- insertion loss (IL)
- insertion loss deviation (ILD)
- reflection loss (RL)
- insertion-to-crosstalk ratio (ICR)
These maskscould be readily compared to the extracted S-parameter models of the channel, to see if the actual losses exceeded their specific budget — for example:
IL = -20 log |SDD21| in dB
(No single mask at the Rx pins is really viable at these data rates.) The figure below illustrates the masks for the 10GBASE Ethernet standard over a backplane.
However, failing a specific mask at a frequency related to the data rate (and its harmonics) does not necessarily imply an excessive BER; and, more significantly, passing all masks individually may not guarantee a suitable BER.
Fast forward to today’s aggressive 25-28Gbps goals over traditional physical channels, as mentioned earlier for 100GbE. System designers still require a means to independently pursue channel implementation, ideally with a simpler approach than analysis of separate masks. The Channel Operating Margin methodology was developed, and adopted as part of the IEEE standard. (Mentor Graphics is a very active participant in this standardization effort.)
A reference architecture for Tx and Rx filtering and equalization is defined in the standard, which establishes the minimum functionality required from chip IP providers. Parameters for package models are included.
A single, overall COM measure for the channel is used, representing the signal-to-noise amplitude at the Rx pins, integrating the effects of loss, interference (near-end cross-talk, or NEXT, and far-end cross-talk, or FEXT), and statistical noise:
COM = 20 log (A_signal / A_noise) dB , at a BER = 10E-12
The figure below illustrates the COM measurement, using an eye diagram for illustration.
Note that the signal-to-noise ratio is more meaningful than just the eye opening alone — the additional context of the magnitude of the contributing noise on the channel signal is required, relative to the eye opening.
And, Tx/Rx and channel compliance to the COM definitions will have the added benefit of reducing over-design, from the perspective of both the IP and system designers.
Briefly, the COM methodology involves the following steps, starting with an S-parameter model:
- apply Tx/Rx filtering
- determine the resulting frequency-domain voltage transfer function
- execute an inverse FFT to determine the time-domain pulse response
- automatically determine optimal Tx FFE and Rx CTLE/DFE settings for the “victim” channel lane
- determine the equalization settings for the aggressor channels
- with the filter and tap settings set, convolve the time-domain responses to determine the overall waveform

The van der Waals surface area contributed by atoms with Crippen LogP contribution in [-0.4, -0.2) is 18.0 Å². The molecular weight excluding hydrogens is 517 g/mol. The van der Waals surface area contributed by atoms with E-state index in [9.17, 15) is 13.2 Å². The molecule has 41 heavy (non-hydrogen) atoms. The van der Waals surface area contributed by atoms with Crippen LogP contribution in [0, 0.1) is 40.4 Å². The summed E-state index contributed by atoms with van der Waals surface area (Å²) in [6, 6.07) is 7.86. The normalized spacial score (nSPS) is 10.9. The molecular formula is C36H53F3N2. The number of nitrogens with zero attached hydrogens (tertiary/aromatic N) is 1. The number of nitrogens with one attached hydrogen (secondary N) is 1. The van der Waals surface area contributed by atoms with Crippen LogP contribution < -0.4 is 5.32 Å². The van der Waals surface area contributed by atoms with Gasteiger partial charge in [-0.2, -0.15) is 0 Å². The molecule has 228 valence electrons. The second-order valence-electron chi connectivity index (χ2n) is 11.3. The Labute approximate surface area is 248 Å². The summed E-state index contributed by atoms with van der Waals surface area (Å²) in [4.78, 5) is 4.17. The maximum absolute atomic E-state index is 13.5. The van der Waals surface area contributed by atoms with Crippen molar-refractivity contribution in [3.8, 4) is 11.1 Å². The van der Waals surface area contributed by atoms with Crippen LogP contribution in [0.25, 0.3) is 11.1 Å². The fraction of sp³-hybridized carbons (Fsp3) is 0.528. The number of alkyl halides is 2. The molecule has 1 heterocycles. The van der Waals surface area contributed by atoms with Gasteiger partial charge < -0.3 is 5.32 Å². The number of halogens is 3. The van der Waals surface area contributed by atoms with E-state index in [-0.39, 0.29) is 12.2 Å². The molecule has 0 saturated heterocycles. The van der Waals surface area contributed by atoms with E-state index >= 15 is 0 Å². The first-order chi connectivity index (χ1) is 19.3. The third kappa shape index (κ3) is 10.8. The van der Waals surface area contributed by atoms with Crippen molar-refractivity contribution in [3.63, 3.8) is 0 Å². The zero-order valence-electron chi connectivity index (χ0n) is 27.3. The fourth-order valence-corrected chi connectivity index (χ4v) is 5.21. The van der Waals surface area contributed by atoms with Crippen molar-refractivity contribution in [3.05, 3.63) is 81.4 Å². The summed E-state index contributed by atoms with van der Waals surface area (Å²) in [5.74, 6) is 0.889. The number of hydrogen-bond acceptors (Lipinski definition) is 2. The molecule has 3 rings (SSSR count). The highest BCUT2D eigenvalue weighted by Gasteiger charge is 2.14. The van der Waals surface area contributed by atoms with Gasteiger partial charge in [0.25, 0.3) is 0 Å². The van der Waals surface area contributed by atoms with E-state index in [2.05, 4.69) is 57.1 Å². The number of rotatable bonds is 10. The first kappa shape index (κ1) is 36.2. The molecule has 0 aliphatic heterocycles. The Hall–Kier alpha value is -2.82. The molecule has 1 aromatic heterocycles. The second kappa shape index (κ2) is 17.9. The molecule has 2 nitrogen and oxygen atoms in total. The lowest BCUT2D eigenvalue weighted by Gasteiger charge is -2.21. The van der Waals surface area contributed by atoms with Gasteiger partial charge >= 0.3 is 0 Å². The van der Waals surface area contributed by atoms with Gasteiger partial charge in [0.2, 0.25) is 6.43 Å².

Note that there is potentially some pessimism in the COM calculation, as all crosstalk aggressors are phase-aligned.
HyperLynx has automated and simplified the COM analysis flow:
- the user provides as input an S8p/S16p/S24p differential multi-port S-parameter model, with FEXT/victim/NEXT coverage
- the operating mode is set (e.g., 100GbE)
- a table of additional analysis parameters is defined (e.g., jitter)
- the COM analysis is executed
In addition to the Pass/Fail margin calculation, HyperLynx reports intermediate results from the calculations — e.g., channel step response, other time-domain waveforms, and the equalization reference settings.
A few additional comments from Cristian and Chuck were especially enlightening:
“COM applies to both Non-Return-to-Zero (NRZ) and multi-level (PAM) signaling protocols.”
“COM does not replace IBIS-AMI, which is still needed for the most demanding end-to-end simulations.”
“At these data rates, the importance of accurate multiport S-parameter models for boards, connectors, and cables is paramount. The COM standard specifies the required bandwidth and frequency step increments used to derive the S-parameter model. HyperLynx incorporates utilities to help assess S-parameter model quality. The connector/cable providers are focused on enabling this methodology with their models.”
And, relative to the future of the COM standard, they added:
“COM will clearly evolve to support future protocols — and, existing protocols are embracing COM, too. Within the methodology, package model support will be enhanced, including the option of user-specified package models. Jitter and crosstalk model support will be improved, as well.”
Clearly, the COM standard satisfies a crucial need in enabling and simplifying the implementation of high-speed SerDes protocols. HyperLynx provides system designers with an integrated analysis methodology.
Here is a link to a DesignCon 2016 paper from Mentor on COM, which provides an insightful comparison between the COM methodology and traditional statistical eye-based BER calculations.